How to Set Up Linux on Your PC Using a Virtual Machine

20 minutes

If you are using Windows on your PC, it may be easier to code or program by running Linux or another Unix-based operating system alongside Windows. There are a few ways to do this including dual-booting, containerization, or using a virtual machine.

This guide will focus on how to set up Linux using a virtual machine. A virtual machine uses your current computer and software to emulate a second computer, all within the same physical device. When you run Linux (the guest OS) alongside, say, Windows (the host OS) you can create two operating systems in one device. The virtual machine functions separately from its own window, although it is possible to switch back and forth between the guest and host OS, such as for transferring files or taking snapshots.

There are many different applications you can download and use to run virtual machines, however one that is recommended is Oracle VirtualBox.

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You can download either the 64 or 32-bit version. Most modern computers have a 64-bit architecture. If your computer is very old, you may require 32-bit.

If 64-bit does not appear on the dropdown menu, you may have to enable virtualization through an advanced reboot. If you have an HP laptop, here is one resource which might be helpful.

As you click “next” through the installation process, you will see a number of prompts, the first of which is to decide which components you would like to install. I recommend leaving the default options selected.

The Custom Setup screen on the next page asks which folder you would like your VirtualBox to appear in. You may also be asked at some point for antivirus and firewall software permission and make sure to allow permission.

Create a virtual machine

Once you have opened Oracle VirtualBox, click on the “New” icon in the toolbar. You will be asked to provide a name for your virtual machine, which you can enter in the “Name” box.

Select “Linux” as the type and “Ubuntu” as the version (making sure to select 32-bit or 64-bit depending on your host computer).

After clicking “next”, you will be asked to select how much memory you would like to give to the virtual machine. Do not go below the minimum specified, and also you must be remember to leave enough memory for the host operating system, in this case Windows, to keep running.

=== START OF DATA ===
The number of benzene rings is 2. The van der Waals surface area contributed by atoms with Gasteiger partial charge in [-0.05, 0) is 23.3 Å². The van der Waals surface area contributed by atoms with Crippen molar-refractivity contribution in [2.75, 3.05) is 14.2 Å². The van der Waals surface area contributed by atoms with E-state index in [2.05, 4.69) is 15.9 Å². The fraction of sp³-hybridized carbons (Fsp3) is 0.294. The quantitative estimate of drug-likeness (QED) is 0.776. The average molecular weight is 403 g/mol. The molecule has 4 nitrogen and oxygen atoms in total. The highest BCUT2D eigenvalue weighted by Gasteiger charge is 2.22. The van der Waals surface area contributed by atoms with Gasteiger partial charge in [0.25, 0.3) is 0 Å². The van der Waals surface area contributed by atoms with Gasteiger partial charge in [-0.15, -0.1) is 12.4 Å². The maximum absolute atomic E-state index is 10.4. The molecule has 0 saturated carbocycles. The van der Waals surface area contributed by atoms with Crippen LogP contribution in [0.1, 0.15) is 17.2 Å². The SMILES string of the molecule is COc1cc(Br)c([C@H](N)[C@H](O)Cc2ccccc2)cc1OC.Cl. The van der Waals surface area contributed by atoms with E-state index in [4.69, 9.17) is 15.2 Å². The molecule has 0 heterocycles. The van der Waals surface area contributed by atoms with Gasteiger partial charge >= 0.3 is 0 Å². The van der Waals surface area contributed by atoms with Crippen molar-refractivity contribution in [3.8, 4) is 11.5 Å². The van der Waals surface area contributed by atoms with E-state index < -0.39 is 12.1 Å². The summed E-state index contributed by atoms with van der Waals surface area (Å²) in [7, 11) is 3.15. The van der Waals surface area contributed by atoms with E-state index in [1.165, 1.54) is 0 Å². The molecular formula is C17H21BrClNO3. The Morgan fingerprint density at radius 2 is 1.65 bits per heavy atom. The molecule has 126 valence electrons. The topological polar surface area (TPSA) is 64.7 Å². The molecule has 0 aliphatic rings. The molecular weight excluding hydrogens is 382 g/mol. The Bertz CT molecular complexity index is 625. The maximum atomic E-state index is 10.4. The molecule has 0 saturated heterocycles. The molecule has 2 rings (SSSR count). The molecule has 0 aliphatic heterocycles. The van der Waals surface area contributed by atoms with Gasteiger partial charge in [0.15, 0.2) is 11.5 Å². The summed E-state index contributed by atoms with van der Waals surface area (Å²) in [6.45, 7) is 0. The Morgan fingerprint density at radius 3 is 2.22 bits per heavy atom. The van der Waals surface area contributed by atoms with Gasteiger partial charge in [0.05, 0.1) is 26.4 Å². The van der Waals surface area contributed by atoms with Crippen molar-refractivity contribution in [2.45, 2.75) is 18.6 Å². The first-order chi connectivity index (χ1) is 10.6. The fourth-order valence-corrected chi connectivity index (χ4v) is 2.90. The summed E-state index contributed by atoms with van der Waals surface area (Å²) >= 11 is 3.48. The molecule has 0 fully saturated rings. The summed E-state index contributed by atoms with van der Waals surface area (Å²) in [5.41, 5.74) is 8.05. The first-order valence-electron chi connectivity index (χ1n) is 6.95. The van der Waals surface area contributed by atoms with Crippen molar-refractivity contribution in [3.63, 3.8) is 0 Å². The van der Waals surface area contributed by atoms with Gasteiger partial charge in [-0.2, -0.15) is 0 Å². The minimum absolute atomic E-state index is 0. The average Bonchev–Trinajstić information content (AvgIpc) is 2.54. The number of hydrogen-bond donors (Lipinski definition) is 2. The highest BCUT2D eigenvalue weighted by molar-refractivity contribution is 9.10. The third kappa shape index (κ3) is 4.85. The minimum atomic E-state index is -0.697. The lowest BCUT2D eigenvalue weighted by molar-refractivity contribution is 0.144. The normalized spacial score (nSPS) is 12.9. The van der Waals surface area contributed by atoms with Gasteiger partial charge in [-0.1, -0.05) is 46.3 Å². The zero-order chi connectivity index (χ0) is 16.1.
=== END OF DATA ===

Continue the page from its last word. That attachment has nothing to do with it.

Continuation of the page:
This process allocates disk space to the virtual machine. First select “Create a virtual hard drive now”. Then click “Create”. The default VDI file type is native to VirtualBox, so you can select “VDI”.

You can choose to use a fixed size hard drive or a dynamically sized hard drive. I recommend a fixed sized disk if you have enough disk space, because it won’t increase the file size as required. Next you will be asked to specify how much disk space you will devote to the Ubuntu Virtual Machine. Do not go below the minimum set. A recommended size is 15 gigabytes.

Start the virtual machine

You can start the virtual machine by pressing the “Start” button on the toolbar. The first boot will require you to select a disk. You can do this by clicking the folder icon, navigating to the downloads folder, and selecting Ubuntu ISO. Then click start.

You will then be given the option to Try Ubuntu or Install Ubuntu. It is recommended to install however you can always install it later from the desktop if you choose to try it out first.

This article goes into more detail regarding settings upon installation, such as whether to install updates as you go or install 3rd party software.

Select “Erase disk and install Ubuntu”. Then click “Install now”. Remember you are not installing on a real hard drive, so this will not affect your host operating system.

Lastly, choose your location, keyboard layout, and create a user. When you create a user you will be asked for your name, a name for your virtual machine, a username, and a password. Reboot your machine to finish the installation.

If you're looking to experiment with Linux and would rather not dual-boot, one relatively inexpensive option is to use a Raspberry Pi. At this point, Raspberry Pi's are still fairly cheap but come with enough processing power and memory to do quite a bit. Learn how to install Ubuntu on your Raspberry Pi.

Zach Zach (248)
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